This study examined p53 expression immunocytochemically in 40 lingual squamous cell carcinomas from Dutch patients with known histories of smoking and/or drinking alcohol. 30% of neoplasms showed positive p53 reactivity, suggesting increased levels of p53 protein. No alcohol or tobacco risk factors were evident in 33.3% ( 4 12) of p53-positive neoplasms whereas only 7.1% ( 2 28) of p53-negative neoplasms showed an absence of these risk factors. 25% ( 3 12) of p53-positive neoplasms and 71.4% ( 20 28) of p53-negative neoplasms were found in patients who had been exposed to both alcohol and tobacco. A similar negative association with p53 reactivity was also found when either tobacco or alcohol were used in isolation. The results contrast with previous observations in head/neck and oral carcinomas and indicate that the association of alcohol/tobacco and p53 expression remains open to question.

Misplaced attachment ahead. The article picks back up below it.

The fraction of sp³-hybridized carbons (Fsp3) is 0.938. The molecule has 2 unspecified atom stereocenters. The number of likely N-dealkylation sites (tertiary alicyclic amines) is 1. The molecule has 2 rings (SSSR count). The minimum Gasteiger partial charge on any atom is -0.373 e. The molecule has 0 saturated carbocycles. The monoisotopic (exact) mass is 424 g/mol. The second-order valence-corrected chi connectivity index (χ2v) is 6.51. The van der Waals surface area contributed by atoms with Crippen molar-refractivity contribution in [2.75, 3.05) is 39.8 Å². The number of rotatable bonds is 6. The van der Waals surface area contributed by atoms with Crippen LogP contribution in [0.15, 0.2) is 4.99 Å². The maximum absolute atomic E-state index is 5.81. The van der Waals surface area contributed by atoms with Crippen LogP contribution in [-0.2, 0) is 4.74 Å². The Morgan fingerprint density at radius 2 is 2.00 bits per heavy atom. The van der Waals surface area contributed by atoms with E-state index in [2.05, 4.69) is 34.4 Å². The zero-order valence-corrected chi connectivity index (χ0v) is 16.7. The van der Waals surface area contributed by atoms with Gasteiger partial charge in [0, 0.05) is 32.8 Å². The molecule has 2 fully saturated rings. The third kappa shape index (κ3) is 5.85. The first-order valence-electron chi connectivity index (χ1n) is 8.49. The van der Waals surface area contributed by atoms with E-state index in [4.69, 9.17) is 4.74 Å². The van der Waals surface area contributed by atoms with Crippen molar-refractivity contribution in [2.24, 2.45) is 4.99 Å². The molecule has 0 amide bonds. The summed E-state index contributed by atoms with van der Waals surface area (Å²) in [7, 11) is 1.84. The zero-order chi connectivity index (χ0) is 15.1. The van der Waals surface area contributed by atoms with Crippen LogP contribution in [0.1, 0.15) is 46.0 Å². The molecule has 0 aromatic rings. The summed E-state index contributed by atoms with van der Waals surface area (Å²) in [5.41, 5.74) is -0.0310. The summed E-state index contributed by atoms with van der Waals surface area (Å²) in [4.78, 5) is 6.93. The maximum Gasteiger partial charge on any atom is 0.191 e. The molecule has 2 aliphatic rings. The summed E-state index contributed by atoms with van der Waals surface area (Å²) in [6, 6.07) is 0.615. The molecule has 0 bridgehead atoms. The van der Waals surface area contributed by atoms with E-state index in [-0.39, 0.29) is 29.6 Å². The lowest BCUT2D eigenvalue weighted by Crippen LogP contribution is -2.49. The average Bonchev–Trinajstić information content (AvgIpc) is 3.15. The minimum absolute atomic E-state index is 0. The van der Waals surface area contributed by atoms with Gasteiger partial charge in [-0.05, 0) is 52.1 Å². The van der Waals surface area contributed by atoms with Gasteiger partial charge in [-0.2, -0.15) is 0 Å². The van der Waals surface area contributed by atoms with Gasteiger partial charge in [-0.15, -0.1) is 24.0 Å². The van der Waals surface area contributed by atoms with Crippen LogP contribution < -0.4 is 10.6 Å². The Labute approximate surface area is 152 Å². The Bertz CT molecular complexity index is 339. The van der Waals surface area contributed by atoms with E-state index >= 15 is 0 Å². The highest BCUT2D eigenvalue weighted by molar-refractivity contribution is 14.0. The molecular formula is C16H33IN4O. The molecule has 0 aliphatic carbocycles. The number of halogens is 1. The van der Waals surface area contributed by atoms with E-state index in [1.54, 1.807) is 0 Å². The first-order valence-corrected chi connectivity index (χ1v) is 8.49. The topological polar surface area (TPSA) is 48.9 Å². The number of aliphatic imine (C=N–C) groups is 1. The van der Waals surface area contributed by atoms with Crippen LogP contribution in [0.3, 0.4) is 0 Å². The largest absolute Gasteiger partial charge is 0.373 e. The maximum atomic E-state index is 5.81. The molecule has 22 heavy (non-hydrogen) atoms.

ASJC Scopus subject areas
- Cancer Research